11 March 2015 – An ABC News investigation into Iraqi units known as the ‘dirty brigades’ uncovers photographic evidence of “Iraq’s most elite units and militia members massacring civilians, torturing and executing prisoners, and displaying severed heads”. For example, a “photo posted in September  showed the severed head of [an] alleged ISIS fighter lashed to the grill of a U.S.-donated Humvee bearing an Iraqi Army license plate” and a “second related photo surfaced of what appeared to be an Iraqi Army soldier holding up the same severed head next to the gun truck.” In a video circulating in January 2015, “[f]ighters who appear to be a mix of militia and army…take pictures of a captured teenaged boy who appears terrified” and “shoot him to death”. Both Amnesty International and Human Rights Watch review the “graphic evidence of Iraqi government forces committing torture, summarily executing civilians – including children – and even beheading captives.”
13 March 2015 – A UN report concludes that, throughout the summer of 2014, pro-government militias and the popular mobilisation forces (PMF) “seem[ed] to operate with total impunity, leaving a trail of death and destruction in their wake.”
18 March 2015 – Human Rights Watch releases a report and media statement with evidence of “[m]ilitias, volunteer fighters, and Iraqi security forces engaged in deliberate destruction of civilian property after these forces, following US and Iraqi air strikes, forced the retreat of [ISIS] from the town of Amerli and surrounding areas in early September 2014” and displaced thousands.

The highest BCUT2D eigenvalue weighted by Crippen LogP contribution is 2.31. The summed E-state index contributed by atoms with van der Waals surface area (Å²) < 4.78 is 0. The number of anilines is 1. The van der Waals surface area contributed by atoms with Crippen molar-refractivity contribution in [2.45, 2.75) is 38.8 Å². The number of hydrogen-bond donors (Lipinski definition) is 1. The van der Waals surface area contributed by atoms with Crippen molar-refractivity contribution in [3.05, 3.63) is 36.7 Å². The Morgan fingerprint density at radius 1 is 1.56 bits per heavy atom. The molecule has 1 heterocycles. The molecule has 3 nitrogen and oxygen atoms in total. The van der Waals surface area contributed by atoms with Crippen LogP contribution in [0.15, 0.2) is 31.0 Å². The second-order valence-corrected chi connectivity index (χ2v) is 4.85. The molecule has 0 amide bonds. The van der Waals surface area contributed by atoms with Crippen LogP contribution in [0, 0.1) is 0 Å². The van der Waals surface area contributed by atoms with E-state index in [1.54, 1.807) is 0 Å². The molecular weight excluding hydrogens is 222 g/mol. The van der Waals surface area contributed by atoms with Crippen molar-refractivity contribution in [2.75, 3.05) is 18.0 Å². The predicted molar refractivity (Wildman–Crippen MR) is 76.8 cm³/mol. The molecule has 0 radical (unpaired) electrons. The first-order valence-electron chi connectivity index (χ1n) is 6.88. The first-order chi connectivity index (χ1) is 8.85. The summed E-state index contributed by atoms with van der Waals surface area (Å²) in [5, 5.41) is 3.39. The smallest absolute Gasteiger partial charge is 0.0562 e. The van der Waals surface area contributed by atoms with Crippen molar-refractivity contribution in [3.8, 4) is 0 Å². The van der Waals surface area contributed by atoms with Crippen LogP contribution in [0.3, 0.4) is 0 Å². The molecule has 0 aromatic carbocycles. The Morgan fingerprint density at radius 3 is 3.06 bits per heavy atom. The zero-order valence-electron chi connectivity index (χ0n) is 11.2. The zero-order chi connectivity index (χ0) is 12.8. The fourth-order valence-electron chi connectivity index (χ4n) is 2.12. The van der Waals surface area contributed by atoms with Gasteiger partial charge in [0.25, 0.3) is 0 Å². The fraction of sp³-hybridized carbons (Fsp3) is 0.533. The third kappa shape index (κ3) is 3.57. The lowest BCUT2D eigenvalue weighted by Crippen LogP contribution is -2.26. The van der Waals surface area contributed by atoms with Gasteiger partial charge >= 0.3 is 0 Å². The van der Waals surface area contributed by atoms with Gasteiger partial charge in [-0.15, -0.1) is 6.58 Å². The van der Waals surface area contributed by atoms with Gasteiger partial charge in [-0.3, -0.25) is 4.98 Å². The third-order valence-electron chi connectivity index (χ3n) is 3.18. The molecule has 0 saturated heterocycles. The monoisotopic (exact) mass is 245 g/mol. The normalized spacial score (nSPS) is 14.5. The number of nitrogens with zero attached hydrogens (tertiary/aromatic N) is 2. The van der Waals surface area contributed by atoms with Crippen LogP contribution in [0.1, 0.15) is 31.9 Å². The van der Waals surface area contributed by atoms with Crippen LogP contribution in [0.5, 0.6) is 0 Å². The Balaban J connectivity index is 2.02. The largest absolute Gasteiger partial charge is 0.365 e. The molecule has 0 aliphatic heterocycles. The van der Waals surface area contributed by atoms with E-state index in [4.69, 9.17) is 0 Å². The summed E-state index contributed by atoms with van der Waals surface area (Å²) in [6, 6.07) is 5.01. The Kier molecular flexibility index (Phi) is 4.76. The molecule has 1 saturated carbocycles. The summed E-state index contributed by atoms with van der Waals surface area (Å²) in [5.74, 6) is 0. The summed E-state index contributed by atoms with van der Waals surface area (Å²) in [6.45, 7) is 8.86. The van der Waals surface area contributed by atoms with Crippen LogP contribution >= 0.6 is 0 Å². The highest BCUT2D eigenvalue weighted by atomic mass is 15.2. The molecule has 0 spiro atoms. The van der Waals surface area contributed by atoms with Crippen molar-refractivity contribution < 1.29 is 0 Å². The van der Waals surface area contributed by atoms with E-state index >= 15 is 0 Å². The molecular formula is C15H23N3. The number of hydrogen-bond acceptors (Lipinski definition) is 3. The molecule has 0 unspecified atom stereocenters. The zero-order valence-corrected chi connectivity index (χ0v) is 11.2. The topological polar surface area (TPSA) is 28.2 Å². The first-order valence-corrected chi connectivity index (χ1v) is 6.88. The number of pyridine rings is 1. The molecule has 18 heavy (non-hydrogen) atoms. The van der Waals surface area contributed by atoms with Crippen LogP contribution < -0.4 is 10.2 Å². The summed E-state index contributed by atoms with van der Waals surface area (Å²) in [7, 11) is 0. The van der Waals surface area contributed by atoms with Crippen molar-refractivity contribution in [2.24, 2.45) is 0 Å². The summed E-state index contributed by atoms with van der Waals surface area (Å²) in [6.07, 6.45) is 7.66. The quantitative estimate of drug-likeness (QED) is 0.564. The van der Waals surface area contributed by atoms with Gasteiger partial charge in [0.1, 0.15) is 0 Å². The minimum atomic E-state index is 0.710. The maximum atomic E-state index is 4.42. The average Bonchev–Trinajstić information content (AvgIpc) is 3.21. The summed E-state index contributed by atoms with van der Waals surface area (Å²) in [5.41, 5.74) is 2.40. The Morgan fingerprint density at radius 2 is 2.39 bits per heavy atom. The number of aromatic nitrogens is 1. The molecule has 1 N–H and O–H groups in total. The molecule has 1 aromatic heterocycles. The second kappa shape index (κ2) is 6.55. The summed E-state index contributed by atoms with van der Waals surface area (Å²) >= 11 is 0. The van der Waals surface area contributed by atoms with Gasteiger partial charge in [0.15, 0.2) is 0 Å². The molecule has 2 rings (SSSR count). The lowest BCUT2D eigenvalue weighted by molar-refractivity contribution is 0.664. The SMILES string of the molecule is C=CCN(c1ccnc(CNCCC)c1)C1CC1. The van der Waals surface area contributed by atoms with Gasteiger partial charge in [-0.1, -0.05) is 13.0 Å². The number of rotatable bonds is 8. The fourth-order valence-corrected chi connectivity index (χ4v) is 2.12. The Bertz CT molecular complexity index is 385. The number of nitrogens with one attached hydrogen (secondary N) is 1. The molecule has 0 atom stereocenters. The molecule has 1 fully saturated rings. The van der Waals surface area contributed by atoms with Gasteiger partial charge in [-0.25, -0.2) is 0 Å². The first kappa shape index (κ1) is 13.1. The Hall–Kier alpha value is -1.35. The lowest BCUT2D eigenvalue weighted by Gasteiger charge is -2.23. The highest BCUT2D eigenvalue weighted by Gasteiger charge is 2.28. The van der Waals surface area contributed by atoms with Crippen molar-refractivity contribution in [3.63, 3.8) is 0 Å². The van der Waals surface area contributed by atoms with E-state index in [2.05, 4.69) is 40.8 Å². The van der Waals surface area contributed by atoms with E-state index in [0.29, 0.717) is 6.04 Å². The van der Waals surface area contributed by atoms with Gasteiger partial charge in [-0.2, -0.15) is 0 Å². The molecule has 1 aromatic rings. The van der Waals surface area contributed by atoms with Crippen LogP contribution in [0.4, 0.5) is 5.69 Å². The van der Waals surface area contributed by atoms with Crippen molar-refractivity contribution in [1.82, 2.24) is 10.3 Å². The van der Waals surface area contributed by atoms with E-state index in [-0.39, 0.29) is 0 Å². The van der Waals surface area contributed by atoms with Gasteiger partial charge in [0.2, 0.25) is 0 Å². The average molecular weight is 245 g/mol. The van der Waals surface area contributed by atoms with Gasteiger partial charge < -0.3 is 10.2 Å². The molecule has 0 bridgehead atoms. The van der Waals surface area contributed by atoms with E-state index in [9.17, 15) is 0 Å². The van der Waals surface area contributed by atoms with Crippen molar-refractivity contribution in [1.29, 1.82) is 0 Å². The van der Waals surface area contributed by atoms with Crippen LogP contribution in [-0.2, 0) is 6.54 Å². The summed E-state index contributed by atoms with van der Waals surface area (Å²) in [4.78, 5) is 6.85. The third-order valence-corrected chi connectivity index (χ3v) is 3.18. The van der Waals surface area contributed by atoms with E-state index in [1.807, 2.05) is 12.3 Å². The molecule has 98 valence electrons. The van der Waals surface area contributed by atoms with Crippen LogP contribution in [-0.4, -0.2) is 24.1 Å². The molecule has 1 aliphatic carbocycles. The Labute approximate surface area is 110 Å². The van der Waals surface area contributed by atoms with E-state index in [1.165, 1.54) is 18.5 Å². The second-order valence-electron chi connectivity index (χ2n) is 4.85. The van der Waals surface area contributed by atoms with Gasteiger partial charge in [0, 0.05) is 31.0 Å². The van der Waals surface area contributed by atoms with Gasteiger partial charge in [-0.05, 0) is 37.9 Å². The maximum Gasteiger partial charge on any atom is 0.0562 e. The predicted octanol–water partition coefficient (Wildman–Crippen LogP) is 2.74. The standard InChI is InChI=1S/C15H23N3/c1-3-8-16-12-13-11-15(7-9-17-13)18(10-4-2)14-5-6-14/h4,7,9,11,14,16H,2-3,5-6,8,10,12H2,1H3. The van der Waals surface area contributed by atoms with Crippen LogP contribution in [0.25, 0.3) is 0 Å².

19 March 2015 – Physicians for Social Responsibility releases a report attributing the deaths of up to one million Iraqis to the Iraq War (between 2003 and 2012).
28 March 2015 – An article in Foreign Policy argues the US-led coalition is effectively providing air cover for ethnic cleansing for government-backed militias.
3 April 2015 – Amnesty International begins investigating reports of “widespread human rights abuses” by government-backed militias during and after the re-capture of the Tikrit area, including “reports that scores of residents have been seized early last month and not heard of since, and that residents’ homes and businesses have been blown up or burned down after having been looted by militias”, and “summary executions of men who may or may not have been involved in combat but who were killed after having been captured”.
4 April 2015 – Reuters correspondents witness “a convoy of Shi'ite paramilitary fighters – the government’s partners in liberating the city – drag a corpse through the streets behind their car.” They also witness “two federal policemen…[u]rged on by a furious mob, [who] took out knives and repeatedly stabbed the man in the neck and slit his throat” in an apparent attempt to behead him, and then “fastened [a cable] to the dead man’s feet and dangled him from the pole.” Official sources told Reuters that “dozens of homes had been torched in the city” and “they had witnessed the looting of stores by Shi'ite militiamen.”